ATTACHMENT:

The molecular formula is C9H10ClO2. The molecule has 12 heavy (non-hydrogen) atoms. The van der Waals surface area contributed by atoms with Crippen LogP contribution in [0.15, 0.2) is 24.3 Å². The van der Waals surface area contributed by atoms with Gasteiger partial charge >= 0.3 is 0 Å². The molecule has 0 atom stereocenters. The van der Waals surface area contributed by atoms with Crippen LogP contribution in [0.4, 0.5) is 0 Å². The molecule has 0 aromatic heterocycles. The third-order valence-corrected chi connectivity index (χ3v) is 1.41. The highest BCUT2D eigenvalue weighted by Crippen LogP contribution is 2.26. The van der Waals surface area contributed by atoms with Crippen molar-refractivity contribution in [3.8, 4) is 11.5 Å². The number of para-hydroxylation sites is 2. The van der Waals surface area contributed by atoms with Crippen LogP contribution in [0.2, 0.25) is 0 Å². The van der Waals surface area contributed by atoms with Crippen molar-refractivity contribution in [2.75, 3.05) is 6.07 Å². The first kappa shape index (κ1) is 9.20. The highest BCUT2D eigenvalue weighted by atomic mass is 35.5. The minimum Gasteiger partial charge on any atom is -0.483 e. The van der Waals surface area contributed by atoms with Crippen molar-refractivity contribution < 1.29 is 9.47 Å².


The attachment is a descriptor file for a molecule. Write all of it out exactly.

The molecular formula is C9H10ClO2. The molecule has 12 heavy (non-hydrogen) atoms. The van der Waals surface area contributed by atoms with Crippen LogP contribution in [0.15, 0.2) is 24.3 Å². The van der Waals surface area contributed by atoms with Gasteiger partial charge >= 0.3 is 0 Å². The molecule has 0 atom stereocenters. The van der Waals surface area contributed by atoms with Crippen LogP contribution in [0.4, 0.5) is 0 Å². The molecule has 0 aromatic heterocycles. The third-order valence-corrected chi connectivity index (χ3v) is 1.41. The highest BCUT2D eigenvalue weighted by Crippen LogP contribution is 2.26. The van der Waals surface area contributed by atoms with Crippen molar-refractivity contribution in [3.8, 4) is 11.5 Å². The number of para-hydroxylation sites is 2. The van der Waals surface area contributed by atoms with Crippen LogP contribution in [0.2, 0.25) is 0 Å². The van der Waals surface area contributed by atoms with Crippen molar-refractivity contribution in [2.75, 3.05) is 6.07 Å². The first kappa shape index (κ1) is 9.20. The highest BCUT2D eigenvalue weighted by atomic mass is 35.5. The minimum Gasteiger partial charge on any atom is -0.483 e. The van der Waals surface area contributed by atoms with Crippen molar-refractivity contribution < 1.29 is 9.47 Å².